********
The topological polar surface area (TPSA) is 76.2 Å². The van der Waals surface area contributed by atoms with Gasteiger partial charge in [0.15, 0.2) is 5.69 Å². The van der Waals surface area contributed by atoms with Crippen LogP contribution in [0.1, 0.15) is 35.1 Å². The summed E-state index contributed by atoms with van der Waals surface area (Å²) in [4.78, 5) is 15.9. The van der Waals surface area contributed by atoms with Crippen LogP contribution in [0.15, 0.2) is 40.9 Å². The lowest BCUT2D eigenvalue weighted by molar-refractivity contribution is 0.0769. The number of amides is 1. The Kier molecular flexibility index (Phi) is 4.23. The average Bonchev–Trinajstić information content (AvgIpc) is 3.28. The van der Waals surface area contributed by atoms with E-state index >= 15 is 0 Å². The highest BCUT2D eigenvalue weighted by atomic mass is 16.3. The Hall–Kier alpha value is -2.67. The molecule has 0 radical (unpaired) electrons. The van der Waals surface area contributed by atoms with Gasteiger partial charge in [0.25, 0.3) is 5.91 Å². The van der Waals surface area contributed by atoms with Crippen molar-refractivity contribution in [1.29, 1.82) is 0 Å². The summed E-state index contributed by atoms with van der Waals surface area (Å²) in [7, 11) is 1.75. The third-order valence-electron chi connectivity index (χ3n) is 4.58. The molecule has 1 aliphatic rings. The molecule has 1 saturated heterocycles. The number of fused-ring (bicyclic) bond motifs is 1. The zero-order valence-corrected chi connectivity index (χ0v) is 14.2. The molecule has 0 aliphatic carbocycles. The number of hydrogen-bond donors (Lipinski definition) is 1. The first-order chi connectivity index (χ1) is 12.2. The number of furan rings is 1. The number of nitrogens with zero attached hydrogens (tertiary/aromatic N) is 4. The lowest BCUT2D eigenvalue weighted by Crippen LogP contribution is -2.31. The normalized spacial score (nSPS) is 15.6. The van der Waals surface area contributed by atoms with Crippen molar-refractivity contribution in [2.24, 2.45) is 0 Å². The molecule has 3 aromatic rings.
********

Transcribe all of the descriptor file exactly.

The topological polar surface area (TPSA) is 76.2 Å². The van der Waals surface area contributed by atoms with Gasteiger partial charge in [0.15, 0.2) is 5.69 Å². The van der Waals surface area contributed by atoms with Crippen LogP contribution in [0.1, 0.15) is 35.1 Å². The summed E-state index contributed by atoms with van der Waals surface area (Å²) in [4.78, 5) is 15.9. The van der Waals surface area contributed by atoms with Crippen LogP contribution in [0.15, 0.2) is 40.9 Å². The lowest BCUT2D eigenvalue weighted by molar-refractivity contribution is 0.0769. The number of amides is 1. The Kier molecular flexibility index (Phi) is 4.23. The average Bonchev–Trinajstić information content (AvgIpc) is 3.28. The van der Waals surface area contributed by atoms with E-state index >= 15 is 0 Å². The highest BCUT2D eigenvalue weighted by atomic mass is 16.3. The Hall–Kier alpha value is -2.67. The molecule has 0 radical (unpaired) electrons. The van der Waals surface area contributed by atoms with Gasteiger partial charge in [0.25, 0.3) is 5.91 Å². The van der Waals surface area contributed by atoms with Crippen molar-refractivity contribution in [1.29, 1.82) is 0 Å². The summed E-state index contributed by atoms with van der Waals surface area (Å²) in [7, 11) is 1.75. The third-order valence-electron chi connectivity index (χ3n) is 4.58. The molecule has 1 aliphatic rings. The molecule has 1 saturated heterocycles. The number of fused-ring (bicyclic) bond motifs is 1. The zero-order valence-corrected chi connectivity index (χ0v) is 14.2. The molecule has 0 aliphatic carbocycles. The number of hydrogen-bond donors (Lipinski definition) is 1. The first-order chi connectivity index (χ1) is 12.2. The number of furan rings is 1. The number of nitrogens with zero attached hydrogens (tertiary/aromatic N) is 4. The lowest BCUT2D eigenvalue weighted by Crippen LogP contribution is -2.31. The normalized spacial score (nSPS) is 15.6. The van der Waals surface area contributed by atoms with Crippen molar-refractivity contribution in [2.24, 2.45) is 0 Å². The molecule has 3 aromatic rings.